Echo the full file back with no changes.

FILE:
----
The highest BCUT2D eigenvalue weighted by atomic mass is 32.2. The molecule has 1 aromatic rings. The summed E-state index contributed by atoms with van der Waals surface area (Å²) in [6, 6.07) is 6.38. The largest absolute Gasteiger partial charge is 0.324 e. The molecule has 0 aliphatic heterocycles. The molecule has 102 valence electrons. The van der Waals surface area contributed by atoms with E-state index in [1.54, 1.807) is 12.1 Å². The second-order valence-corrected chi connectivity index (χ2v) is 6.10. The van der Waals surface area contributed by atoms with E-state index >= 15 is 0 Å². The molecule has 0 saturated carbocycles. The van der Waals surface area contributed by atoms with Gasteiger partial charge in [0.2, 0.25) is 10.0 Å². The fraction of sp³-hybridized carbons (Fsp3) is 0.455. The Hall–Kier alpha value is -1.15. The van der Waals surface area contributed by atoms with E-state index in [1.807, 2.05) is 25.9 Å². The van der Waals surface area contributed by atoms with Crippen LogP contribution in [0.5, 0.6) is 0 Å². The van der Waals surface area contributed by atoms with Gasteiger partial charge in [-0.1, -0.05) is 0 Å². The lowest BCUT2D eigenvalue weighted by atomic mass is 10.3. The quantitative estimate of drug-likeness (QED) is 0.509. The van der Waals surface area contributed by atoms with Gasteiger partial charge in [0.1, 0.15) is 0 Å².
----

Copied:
The highest BCUT2D eigenvalue weighted by atomic mass is 32.2. The molecule has 1 aromatic rings. The summed E-state index contributed by atoms with van der Waals surface area (Å²) in [6, 6.07) is 6.38. The largest absolute Gasteiger partial charge is 0.324 e. The molecule has 0 aliphatic heterocycles. The molecule has 102 valence electrons. The van der Waals surface area contributed by atoms with E-state index in [1.54, 1.807) is 12.1 Å². The second-order valence-corrected chi connectivity index (χ2v) is 6.10. The van der Waals surface area contributed by atoms with E-state index >= 15 is 0 Å². The molecule has 0 saturated carbocycles. The van der Waals surface area contributed by atoms with Gasteiger partial charge in [0.2, 0.25) is 10.0 Å². The fraction of sp³-hybridized carbons (Fsp3) is 0.455. The Hall–Kier alpha value is -1.15. The van der Waals surface area contributed by atoms with E-state index in [1.807, 2.05) is 25.9 Å². The van der Waals surface area contributed by atoms with Crippen LogP contribution in [0.5, 0.6) is 0 Å². The van der Waals surface area contributed by atoms with Gasteiger partial charge in [-0.1, -0.05) is 0 Å². The lowest BCUT2D eigenvalue weighted by atomic mass is 10.3. The quantitative estimate of drug-likeness (QED) is 0.509. The van der Waals surface area contributed by atoms with Gasteiger partial charge in [0.1, 0.15) is 0 Å².